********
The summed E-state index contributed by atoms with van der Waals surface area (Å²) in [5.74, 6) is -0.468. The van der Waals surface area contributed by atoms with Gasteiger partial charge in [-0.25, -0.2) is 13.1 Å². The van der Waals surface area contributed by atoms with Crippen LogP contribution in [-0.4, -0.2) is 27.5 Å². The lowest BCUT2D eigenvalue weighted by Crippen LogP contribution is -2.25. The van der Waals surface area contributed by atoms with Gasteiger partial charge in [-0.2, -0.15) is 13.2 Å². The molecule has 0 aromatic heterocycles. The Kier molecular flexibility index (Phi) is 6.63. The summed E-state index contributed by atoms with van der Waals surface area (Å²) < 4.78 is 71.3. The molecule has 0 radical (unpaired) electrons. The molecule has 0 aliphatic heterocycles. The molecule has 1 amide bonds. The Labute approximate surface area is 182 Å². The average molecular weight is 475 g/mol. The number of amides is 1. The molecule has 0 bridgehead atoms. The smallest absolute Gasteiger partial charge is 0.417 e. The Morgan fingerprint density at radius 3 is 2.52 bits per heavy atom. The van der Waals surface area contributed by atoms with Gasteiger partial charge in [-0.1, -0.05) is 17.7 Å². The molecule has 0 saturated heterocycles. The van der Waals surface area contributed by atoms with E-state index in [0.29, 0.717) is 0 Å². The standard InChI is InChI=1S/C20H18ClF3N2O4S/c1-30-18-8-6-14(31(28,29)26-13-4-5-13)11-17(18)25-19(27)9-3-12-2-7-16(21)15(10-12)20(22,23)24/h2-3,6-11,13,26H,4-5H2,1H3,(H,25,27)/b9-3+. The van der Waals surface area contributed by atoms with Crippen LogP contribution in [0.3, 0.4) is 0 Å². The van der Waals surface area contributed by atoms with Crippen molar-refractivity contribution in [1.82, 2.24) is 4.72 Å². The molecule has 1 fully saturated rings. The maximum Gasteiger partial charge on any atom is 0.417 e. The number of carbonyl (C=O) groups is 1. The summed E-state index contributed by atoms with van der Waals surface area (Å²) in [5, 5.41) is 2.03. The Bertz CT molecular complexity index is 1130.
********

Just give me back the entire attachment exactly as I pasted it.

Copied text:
The summed E-state index contributed by atoms with van der Waals surface area (Å²) in [5.74, 6) is -0.468. The van der Waals surface area contributed by atoms with Gasteiger partial charge in [-0.25, -0.2) is 13.1 Å². The van der Waals surface area contributed by atoms with Crippen LogP contribution in [-0.4, -0.2) is 27.5 Å². The lowest BCUT2D eigenvalue weighted by Crippen LogP contribution is -2.25. The van der Waals surface area contributed by atoms with Gasteiger partial charge in [-0.2, -0.15) is 13.2 Å². The molecule has 0 aromatic heterocycles. The Kier molecular flexibility index (Phi) is 6.63. The summed E-state index contributed by atoms with van der Waals surface area (Å²) < 4.78 is 71.3. The molecule has 0 radical (unpaired) electrons. The molecule has 0 aliphatic heterocycles. The molecule has 1 amide bonds. The Labute approximate surface area is 182 Å². The average molecular weight is 475 g/mol. The number of amides is 1. The molecule has 0 bridgehead atoms. The smallest absolute Gasteiger partial charge is 0.417 e. The Morgan fingerprint density at radius 3 is 2.52 bits per heavy atom. The van der Waals surface area contributed by atoms with Gasteiger partial charge in [-0.1, -0.05) is 17.7 Å². The molecule has 0 saturated heterocycles. The van der Waals surface area contributed by atoms with E-state index in [0.29, 0.717) is 0 Å². The standard InChI is InChI=1S/C20H18ClF3N2O4S/c1-30-18-8-6-14(31(28,29)26-13-4-5-13)11-17(18)25-19(27)9-3-12-2-7-16(21)15(10-12)20(22,23)24/h2-3,6-11,13,26H,4-5H2,1H3,(H,25,27)/b9-3+. The van der Waals surface area contributed by atoms with Crippen LogP contribution in [0.3, 0.4) is 0 Å². The van der Waals surface area contributed by atoms with Crippen molar-refractivity contribution in [1.82, 2.24) is 4.72 Å². The molecule has 1 fully saturated rings. The maximum Gasteiger partial charge on any atom is 0.417 e. The number of carbonyl (C=O) groups is 1. The summed E-state index contributed by atoms with van der Waals surface area (Å²) in [5, 5.41) is 2.03. The Bertz CT molecular complexity index is 1130.